Before getting hurt at the beginning of November, Quintez Cephus was clearly quarterback Alex Hornibrook’s favorite weapon. He was on pace for 47 catches, 779 yards and nine touchdowns. He should be ready for summer workouts.

With Cephus out, A.J. Taylor, Danny Davis and Kendric Pryor stepped up. Taylor had three of his five touchdowns in the final five games of the year, Davis capped his impressive freshman year with three scores in the Orange Bowl and Pryor, who was slowed early in the year after a moped accident in August, scored three vital touchdowns over a two week period against Iowa and Michigan.

The quartet gives Wisconsin one of the better units in the Big Ten. Now, the Badgers need to figure out a way to best utilize them.

Other notes:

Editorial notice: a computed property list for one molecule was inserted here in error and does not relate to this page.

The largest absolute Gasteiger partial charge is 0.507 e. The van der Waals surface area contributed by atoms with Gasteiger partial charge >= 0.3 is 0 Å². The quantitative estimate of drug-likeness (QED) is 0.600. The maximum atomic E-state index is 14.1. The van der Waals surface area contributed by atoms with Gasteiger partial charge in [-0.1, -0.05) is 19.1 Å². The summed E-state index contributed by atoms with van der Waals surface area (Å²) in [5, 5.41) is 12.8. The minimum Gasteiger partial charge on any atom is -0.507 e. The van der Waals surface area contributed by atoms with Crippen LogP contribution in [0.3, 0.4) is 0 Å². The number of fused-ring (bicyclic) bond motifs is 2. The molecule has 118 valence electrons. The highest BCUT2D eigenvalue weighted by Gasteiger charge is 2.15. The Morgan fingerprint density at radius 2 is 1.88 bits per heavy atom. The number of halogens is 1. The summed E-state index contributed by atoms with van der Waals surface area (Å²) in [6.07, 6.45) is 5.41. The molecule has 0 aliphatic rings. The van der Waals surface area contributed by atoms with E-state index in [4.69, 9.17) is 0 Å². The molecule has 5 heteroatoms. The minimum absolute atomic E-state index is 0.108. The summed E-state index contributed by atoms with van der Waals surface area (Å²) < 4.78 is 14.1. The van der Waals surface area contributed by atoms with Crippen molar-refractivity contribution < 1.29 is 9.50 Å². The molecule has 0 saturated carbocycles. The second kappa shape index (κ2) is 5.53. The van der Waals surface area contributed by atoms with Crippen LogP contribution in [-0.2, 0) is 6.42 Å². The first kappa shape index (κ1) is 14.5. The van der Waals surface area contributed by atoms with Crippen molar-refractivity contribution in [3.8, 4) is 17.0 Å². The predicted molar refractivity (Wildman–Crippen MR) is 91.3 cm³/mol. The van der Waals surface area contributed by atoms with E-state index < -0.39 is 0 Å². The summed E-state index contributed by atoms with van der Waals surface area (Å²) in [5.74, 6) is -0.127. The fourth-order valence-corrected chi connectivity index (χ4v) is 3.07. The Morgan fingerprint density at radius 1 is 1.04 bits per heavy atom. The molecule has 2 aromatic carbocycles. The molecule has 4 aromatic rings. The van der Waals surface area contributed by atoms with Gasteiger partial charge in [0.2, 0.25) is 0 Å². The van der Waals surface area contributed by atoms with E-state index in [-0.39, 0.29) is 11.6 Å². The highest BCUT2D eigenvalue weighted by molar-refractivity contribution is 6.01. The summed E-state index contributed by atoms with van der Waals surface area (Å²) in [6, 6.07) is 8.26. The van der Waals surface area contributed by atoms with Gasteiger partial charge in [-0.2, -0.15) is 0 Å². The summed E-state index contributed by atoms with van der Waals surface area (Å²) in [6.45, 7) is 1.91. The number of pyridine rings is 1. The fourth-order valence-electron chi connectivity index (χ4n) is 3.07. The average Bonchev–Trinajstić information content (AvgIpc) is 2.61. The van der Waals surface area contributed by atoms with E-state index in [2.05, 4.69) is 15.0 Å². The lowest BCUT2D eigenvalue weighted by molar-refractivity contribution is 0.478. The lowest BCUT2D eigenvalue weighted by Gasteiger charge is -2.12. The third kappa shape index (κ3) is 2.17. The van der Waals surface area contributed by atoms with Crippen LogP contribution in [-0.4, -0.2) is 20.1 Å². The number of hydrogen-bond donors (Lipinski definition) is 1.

If the future wasn’t bright enough for Wisconsin, there are several more incoming players that have people excited.

Isaac Guerendo and Aron Cruickshank further increase the athleticism at the position, with the latter likely having a chance to contribute in the return game and potentially in specialized offensive situations.

The other two incoming freshmen — A.J. Abbott and Taj Mustapha — were high school teammates in Michigan and will bring size and big-play potential to the table.

Cruickshank and Mustapha will both enroll early, allowing them to go through winter conditioning and spring practice.

Walk-on Adam Krumholz saw time when injuries hit in 2017, and the redshirt sophomore held his own.